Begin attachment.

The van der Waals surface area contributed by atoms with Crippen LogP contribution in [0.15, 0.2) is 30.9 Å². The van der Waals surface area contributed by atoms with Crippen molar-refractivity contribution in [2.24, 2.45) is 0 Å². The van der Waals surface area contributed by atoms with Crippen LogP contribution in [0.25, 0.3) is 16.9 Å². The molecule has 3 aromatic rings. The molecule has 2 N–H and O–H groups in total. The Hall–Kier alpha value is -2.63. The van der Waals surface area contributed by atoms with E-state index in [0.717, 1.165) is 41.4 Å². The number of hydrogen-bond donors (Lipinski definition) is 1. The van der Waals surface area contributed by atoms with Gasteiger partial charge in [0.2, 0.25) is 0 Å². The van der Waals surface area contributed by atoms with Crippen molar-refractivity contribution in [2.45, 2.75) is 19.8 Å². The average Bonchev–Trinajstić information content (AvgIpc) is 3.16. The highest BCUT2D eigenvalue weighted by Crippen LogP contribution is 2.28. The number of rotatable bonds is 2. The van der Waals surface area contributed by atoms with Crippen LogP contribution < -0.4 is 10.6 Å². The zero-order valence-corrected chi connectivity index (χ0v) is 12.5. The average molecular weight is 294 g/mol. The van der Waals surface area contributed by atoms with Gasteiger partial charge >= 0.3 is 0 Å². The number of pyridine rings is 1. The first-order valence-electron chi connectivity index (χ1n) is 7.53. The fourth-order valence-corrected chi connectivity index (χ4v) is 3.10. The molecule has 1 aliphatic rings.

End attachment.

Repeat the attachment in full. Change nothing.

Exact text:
The van der Waals surface area contributed by atoms with Crippen LogP contribution in [0.15, 0.2) is 30.9 Å². The van der Waals surface area contributed by atoms with Crippen molar-refractivity contribution in [2.24, 2.45) is 0 Å². The van der Waals surface area contributed by atoms with Crippen LogP contribution in [0.25, 0.3) is 16.9 Å². The molecule has 3 aromatic rings. The molecule has 2 N–H and O–H groups in total. The Hall–Kier alpha value is -2.63. The van der Waals surface area contributed by atoms with E-state index in [0.717, 1.165) is 41.4 Å². The number of hydrogen-bond donors (Lipinski definition) is 1. The van der Waals surface area contributed by atoms with Gasteiger partial charge in [0.2, 0.25) is 0 Å². The van der Waals surface area contributed by atoms with Crippen molar-refractivity contribution in [2.45, 2.75) is 19.8 Å². The average Bonchev–Trinajstić information content (AvgIpc) is 3.16. The highest BCUT2D eigenvalue weighted by Crippen LogP contribution is 2.28. The number of rotatable bonds is 2. The van der Waals surface area contributed by atoms with Crippen LogP contribution < -0.4 is 10.6 Å². The zero-order valence-corrected chi connectivity index (χ0v) is 12.5. The average molecular weight is 294 g/mol. The van der Waals surface area contributed by atoms with Gasteiger partial charge >= 0.3 is 0 Å². The number of pyridine rings is 1. The first-order valence-electron chi connectivity index (χ1n) is 7.53. The fourth-order valence-corrected chi connectivity index (χ4v) is 3.10. The molecule has 1 aliphatic rings.